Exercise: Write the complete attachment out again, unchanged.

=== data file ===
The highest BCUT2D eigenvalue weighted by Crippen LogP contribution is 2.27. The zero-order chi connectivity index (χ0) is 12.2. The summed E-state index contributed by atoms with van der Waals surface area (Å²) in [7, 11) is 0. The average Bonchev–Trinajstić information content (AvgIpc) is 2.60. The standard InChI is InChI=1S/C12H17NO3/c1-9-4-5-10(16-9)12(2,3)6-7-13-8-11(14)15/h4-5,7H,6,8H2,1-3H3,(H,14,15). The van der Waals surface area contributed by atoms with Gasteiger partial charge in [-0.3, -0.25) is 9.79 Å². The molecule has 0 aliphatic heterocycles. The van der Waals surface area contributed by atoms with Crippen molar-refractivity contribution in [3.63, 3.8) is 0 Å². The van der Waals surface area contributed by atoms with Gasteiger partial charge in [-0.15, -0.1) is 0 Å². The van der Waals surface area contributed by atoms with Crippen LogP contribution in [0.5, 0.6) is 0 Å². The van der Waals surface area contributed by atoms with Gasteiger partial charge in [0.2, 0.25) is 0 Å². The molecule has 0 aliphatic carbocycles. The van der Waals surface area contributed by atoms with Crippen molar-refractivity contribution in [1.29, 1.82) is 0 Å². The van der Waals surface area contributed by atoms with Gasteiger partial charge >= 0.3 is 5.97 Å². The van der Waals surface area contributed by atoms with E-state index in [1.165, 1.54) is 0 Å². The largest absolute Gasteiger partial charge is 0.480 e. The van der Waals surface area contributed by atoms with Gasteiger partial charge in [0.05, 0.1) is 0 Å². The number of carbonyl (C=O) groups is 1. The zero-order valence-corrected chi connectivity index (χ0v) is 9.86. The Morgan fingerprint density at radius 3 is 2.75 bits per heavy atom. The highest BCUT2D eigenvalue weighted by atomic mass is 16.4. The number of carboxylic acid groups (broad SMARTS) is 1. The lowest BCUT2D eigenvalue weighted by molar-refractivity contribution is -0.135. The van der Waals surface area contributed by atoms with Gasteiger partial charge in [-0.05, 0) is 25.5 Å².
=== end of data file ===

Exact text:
The highest BCUT2D eigenvalue weighted by Crippen LogP contribution is 2.27. The zero-order chi connectivity index (χ0) is 12.2. The summed E-state index contributed by atoms with van der Waals surface area (Å²) in [7, 11) is 0. The average Bonchev–Trinajstić information content (AvgIpc) is 2.60. The standard InChI is InChI=1S/C12H17NO3/c1-9-4-5-10(16-9)12(2,3)6-7-13-8-11(14)15/h4-5,7H,6,8H2,1-3H3,(H,14,15). The van der Waals surface area contributed by atoms with Gasteiger partial charge in [-0.3, -0.25) is 9.79 Å². The molecule has 0 aliphatic heterocycles. The van der Waals surface area contributed by atoms with Crippen molar-refractivity contribution in [3.63, 3.8) is 0 Å². The van der Waals surface area contributed by atoms with Gasteiger partial charge in [-0.15, -0.1) is 0 Å². The van der Waals surface area contributed by atoms with Crippen LogP contribution in [0.5, 0.6) is 0 Å². The van der Waals surface area contributed by atoms with Gasteiger partial charge in [0.2, 0.25) is 0 Å². The molecule has 0 aliphatic carbocycles. The van der Waals surface area contributed by atoms with Crippen molar-refractivity contribution in [1.29, 1.82) is 0 Å². The van der Waals surface area contributed by atoms with Gasteiger partial charge >= 0.3 is 5.97 Å². The van der Waals surface area contributed by atoms with E-state index in [1.165, 1.54) is 0 Å². The largest absolute Gasteiger partial charge is 0.480 e. The van der Waals surface area contributed by atoms with Gasteiger partial charge in [0.05, 0.1) is 0 Å². The number of carbonyl (C=O) groups is 1. The zero-order valence-corrected chi connectivity index (χ0v) is 9.86. The Morgan fingerprint density at radius 3 is 2.75 bits per heavy atom. The highest BCUT2D eigenvalue weighted by atomic mass is 16.4. The number of carboxylic acid groups (broad SMARTS) is 1. The lowest BCUT2D eigenvalue weighted by molar-refractivity contribution is -0.135. The van der Waals surface area contributed by atoms with Gasteiger partial charge in [-0.05, 0) is 25.5 Å².